New Orleans was the sixth-largest city in the United States during the years leading up to the American Civil War. With a population exceeding 100,000 residents, the port city was easily the largest in the South.
New Orleans was also home to several federal buildings – including the New Orleans Mint and the U.S. Custom House – and its role in the tobacco, cotton, and sugar industries made it a hub for commerce.
It is estimated that $156,000,000 worth of exports (made up of cotton, tobacco, and sugar) passed through the port city, in 1857. Keep in mind that 1 dollar in 1857 is worth an estimated $30 by today’s standards. Additionally, over half of all the cotton grown in the United States passed through the port of New Orleans. Tripling the amount of that seen at the second largest port. Needless to say, New Orleans was a prime target when the Civil War began.
The state of Louisiana, seceded from the Union on January 22, 1861. With the large number of Federal employees posted there, the state agreed to allow them to remain however, they would no longer be employees of the United States rather employees of the State of Louisiana.
It wasn’t long before the Union devised a plan to attack the city, viewing New Orleans as the perfect location to make a show of force.
The attack was launched in April 1862, with Navy Commander David Farragut leading the West Gulf Blockading Squadron into the city. Their first target was a pair of forts (Fort Jackson and Fort St. Philip) guarding the mouth of the Mississippi. Both forts raised white flags after a fierce shelling. Coupled with the surrender of the forts,the confederate fleet at New Orleans, had been reduced to shambles in going against Farragut’s fleet.
New Orleans had little else in terms of defense, and Farragut was able to take control of the city with minimal resistance. Within days, a surrender had been negotiated and martial law was imposed by Union Major General Benjamin Butler (AKA the “Perfect Federal Villain”).
One of Butler’s first moves was to execute William Mumford – a local ne’er-do-well who stole an American flag from the US Customs House, tore it into pieces, and distributed the pieces to onlookers during negotiations between city officials and the newly arrived Federal Army. Butler immediately made an example of Mumford, charging him with “high crimes and misdemeanors against the laws of the United States.” Mumford was tried, convicted, and sentenced to death by hanging.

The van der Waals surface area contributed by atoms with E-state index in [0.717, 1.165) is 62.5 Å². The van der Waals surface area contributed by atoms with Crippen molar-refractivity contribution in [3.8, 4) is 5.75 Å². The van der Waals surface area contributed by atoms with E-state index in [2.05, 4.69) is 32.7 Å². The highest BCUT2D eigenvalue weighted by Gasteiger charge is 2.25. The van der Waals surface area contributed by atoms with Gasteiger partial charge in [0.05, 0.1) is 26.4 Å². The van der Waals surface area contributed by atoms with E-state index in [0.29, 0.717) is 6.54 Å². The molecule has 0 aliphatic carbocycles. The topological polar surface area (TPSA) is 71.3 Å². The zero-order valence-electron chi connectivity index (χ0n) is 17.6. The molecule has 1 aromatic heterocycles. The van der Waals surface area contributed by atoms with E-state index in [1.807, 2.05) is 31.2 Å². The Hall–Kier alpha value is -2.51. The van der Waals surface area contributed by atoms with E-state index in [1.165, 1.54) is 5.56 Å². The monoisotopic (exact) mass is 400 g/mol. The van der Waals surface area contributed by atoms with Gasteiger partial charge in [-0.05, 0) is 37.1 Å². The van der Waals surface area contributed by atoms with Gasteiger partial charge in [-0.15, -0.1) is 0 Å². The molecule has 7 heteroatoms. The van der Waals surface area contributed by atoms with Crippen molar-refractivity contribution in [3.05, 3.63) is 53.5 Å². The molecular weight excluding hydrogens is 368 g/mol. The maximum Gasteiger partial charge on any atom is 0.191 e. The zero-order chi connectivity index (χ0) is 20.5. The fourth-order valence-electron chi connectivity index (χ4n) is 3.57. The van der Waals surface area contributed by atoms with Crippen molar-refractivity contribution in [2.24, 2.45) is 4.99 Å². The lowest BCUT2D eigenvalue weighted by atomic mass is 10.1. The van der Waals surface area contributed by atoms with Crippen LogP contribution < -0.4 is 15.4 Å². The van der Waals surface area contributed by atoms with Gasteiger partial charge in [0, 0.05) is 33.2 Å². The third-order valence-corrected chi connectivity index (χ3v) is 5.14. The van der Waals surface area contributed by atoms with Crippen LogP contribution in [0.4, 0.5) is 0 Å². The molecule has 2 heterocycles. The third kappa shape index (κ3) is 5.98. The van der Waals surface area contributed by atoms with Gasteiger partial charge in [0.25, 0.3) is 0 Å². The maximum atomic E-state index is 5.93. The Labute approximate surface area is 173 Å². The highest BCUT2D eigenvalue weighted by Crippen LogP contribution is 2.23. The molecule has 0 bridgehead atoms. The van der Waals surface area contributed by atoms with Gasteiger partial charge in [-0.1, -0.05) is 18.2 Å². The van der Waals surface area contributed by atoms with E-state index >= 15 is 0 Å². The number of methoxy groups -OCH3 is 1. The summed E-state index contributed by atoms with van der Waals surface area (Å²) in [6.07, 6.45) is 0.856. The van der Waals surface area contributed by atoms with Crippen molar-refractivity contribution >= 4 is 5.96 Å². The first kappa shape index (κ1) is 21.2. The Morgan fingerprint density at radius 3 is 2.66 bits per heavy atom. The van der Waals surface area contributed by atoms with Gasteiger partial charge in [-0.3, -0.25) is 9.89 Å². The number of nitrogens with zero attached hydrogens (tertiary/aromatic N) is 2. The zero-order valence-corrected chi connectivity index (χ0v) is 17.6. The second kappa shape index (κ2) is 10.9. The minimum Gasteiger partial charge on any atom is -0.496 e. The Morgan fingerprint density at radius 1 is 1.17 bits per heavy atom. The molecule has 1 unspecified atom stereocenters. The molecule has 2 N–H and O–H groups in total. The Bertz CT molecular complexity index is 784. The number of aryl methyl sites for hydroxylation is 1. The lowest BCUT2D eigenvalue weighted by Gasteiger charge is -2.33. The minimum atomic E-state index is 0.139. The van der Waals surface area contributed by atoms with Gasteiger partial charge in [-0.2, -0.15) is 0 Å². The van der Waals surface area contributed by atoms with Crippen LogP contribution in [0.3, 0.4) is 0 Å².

But this is not what earned Butler the legendary hatred southerners hold for him to this day. What really angered the residents of New Orleans was his General Order No. 28, which read:
As the officers and soldiers of the United States have been subject to repeated insults from the women (calling themselves ladies) of New Orleans in return for the most scrupulous non-interference and courtesy on our part, it is ordered that hereafter when any female shall by word, gesture, or movement insult or show contempt for any officer or soldier of the United States she shall be regarded and held liable to be treated as a woman of the town plying her avocation.
In other words, any female resident who insulted a soldier could legally be treated as a prostitute. Though not explicitly sexual in nature, the order was broadly interpreted as the legalization of rape.
Despite fierce backlash, Order No. 28 remained intact until Butler was removed from command in December 1862. Perhaps his only real achievement was to keep the city orderly and clean, which contributed to the overall health of its residents.
The animosity between Union troops and New Orleans residents lessened somewhat when Butler was replaced by Major General Nathaniel P. Banks. Banks took a much softer approach than Butler and reversed several of his predecessor’s directives, including Order No. 28. He also reopened churches that had been closed for expressing Confederate sympathy, returned land that had been seized by Butler for use by his troops, and released political prisoners from jail.
Banks, however, is not completely free of criticism. Though nothing nearing the level of hatred reserved for Butler, Banks did earn some bad press, among Union supporters, when he decommissioned the black officers who had fought at Port Hudson. He also refused to allow Louisiana entry into the Union as a free state despite intense pressure from the “Free State Movement” in New Orleans.
The Free State Movement, led by Unionists who were already living in New Orleans prior to the onset of the war, encompassed men of all political beliefs including radical abolitionist Thomas Durant as well as pro-slavery Unionist Michael Hahn.
As G. Howard Hunter wrote about Michael Hahn, “As a nineteenth- century liberal, Hahn opposed the planter elite, but rejected the radical concept of black equality.” Mr. Hahn would later be endorsed by Banks as a moderate candidate in Louisiana’s 1864 election.
The election was an early effort to implement President Abraham Lincoln’s “Ten-Percent Plan,” which allowed southern states to rejoin the Union if 10% of voters who had participated in the 1860 election swore an Oath of Allegiance to the Union and if they submitted a state constitution deemed acceptable by Congress.
Hahn ended up winning the election, defeating radical opponents including Benjamin Flanders and paving the way towards Louisiana’s reconstruction.
Union occupation of New Orleans continued after the end of the Civil War, with Army soldiers maintaining control of the city. The end of the war also failed to stamp out the “Southern Cause,” and New Orleans went on to become an epicenter for Southern Nationalism. Having diminished some throughout history, cultural lore and memory of the occupation of New Orleans has remained, and in some ways is still controversial today.